Arthur Wills Jr., 1951-2005
Tulane University was in Arthur Wills Jr.'s blood. His father worked at Tulane for 35 years. And Wills Jr. did him two better, logging 37 years as a jack of all trades in the Tulane University Medical Library, where he worked as a courier, book shelver and member of the support staff.
"I'll never forget the week he was assigned to the library, he came home and locked himself in his bedroom and memorized every inch of that place," said his mother, Joyce L. Wills, "And he took pride in knowing what went where and just exactly how things were supposed to look at all times."
His attention to work detail was exceeded only by his affection for the people he came in contact with at the library.
"He really loved life," library director William Postell Jr. said. "There just wasn't anyone that Arthur wasn't friends with here at Tulane. He was one of those guys that just knows and cares to know everyone and everything. Arthur was a good man."
Wills was a born-and-raised New Orleanian who participated in many of the city's celebratory customs, marching with the Golden Trumpets Social Aid and Pleasure Club in the Zulu parade every Mardi Gras, cheering on the Green Wave every Saturday and the Saints every Sunday during football season.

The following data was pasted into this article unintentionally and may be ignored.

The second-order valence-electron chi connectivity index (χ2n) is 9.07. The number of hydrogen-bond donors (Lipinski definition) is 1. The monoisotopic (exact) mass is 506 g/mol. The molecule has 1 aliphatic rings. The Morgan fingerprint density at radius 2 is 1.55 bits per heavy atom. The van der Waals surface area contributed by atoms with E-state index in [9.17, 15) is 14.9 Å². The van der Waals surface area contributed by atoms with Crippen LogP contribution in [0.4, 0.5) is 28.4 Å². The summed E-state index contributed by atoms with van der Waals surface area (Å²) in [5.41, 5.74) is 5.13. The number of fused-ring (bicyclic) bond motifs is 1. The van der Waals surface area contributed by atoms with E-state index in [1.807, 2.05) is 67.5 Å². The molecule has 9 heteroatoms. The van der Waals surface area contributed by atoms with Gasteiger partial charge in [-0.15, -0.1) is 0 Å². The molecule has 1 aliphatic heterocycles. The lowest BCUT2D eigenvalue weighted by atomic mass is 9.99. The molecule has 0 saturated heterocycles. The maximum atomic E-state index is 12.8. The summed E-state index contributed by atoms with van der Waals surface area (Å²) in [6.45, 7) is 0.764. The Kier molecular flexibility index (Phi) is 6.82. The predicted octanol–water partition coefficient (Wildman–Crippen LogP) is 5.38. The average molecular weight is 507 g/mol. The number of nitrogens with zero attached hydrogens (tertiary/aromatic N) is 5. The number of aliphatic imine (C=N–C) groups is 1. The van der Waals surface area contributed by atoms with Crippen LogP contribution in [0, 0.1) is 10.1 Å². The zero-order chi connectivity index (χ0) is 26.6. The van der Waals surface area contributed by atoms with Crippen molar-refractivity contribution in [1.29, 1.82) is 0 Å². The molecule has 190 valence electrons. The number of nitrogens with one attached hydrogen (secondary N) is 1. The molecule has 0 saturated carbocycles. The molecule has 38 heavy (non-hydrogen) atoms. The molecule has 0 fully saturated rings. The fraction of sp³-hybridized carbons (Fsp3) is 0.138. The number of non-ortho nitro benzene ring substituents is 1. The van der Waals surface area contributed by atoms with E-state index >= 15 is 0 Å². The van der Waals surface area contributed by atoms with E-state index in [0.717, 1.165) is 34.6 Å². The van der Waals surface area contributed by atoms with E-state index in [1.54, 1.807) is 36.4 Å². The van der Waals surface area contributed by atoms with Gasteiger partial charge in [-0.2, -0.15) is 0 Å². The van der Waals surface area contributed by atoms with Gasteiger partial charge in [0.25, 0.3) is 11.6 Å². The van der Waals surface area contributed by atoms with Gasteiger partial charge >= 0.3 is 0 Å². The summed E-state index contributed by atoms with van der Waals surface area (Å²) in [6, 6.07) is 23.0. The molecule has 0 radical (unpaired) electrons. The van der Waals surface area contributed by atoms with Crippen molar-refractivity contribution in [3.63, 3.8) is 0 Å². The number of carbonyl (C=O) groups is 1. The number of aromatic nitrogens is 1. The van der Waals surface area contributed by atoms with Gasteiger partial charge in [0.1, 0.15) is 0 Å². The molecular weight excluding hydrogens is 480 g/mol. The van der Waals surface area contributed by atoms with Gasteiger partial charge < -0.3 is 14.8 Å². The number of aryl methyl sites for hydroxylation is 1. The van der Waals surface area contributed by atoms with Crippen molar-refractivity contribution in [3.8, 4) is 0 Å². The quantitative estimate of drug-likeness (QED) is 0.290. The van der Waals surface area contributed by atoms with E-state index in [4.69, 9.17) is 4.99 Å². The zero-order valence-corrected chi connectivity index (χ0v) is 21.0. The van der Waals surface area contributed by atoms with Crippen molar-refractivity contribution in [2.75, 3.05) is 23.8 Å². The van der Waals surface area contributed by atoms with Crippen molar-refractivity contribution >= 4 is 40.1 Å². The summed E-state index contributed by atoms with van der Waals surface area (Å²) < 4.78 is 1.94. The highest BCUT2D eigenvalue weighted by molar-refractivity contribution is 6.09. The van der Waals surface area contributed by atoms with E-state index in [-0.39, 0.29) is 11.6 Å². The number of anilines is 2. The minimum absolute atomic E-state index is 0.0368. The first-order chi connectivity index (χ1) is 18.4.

In 1976, when he fell in love with Fredia Germaine, he settled down a bit and threw himself into his new role as a surrogate parent to Germaine's grandson, Derrick Potter. When Germaine died in 1987, Wills' mother, Joyce Wills, moved in with Arthur to help raise Potter.
The three shared a house on Conti Street and then moved to Banks Street. Wills was a protective guardian, preoccupied with Derrick's safety, insisting that he take swimming lessons even though Wills himself had never learned to swim.
When Katrina approached on Aug. 28, the three of them separated -- Arthur stayed at the house, Joyce helped a disabled friend evacuate her 9th Ward home and Derrick went to be with Arthur's brother, Piernas.
Derrick returned to the house days after the storm, but Arthur was not inside. The family evacuated to Houston, but Arthur's whereabouts remained a mystery until October, when his body was found in a garden two blocks from their home.
"I never thought in my life that this storm would take my son," Joyce Wills said. "He was just such a good man, a good father and friend. I miss his smile. Shoot, I even miss the little arguments I would have with my baby."
Now living in Houston, Potter said his biggest regret is not staying behind with the man he considered his father.
"I am sure he was out there looking for us," he said. "And I just wish that I could have been there to help him. He taught me that, to always be there for people you love."
Published in The Times-Picayune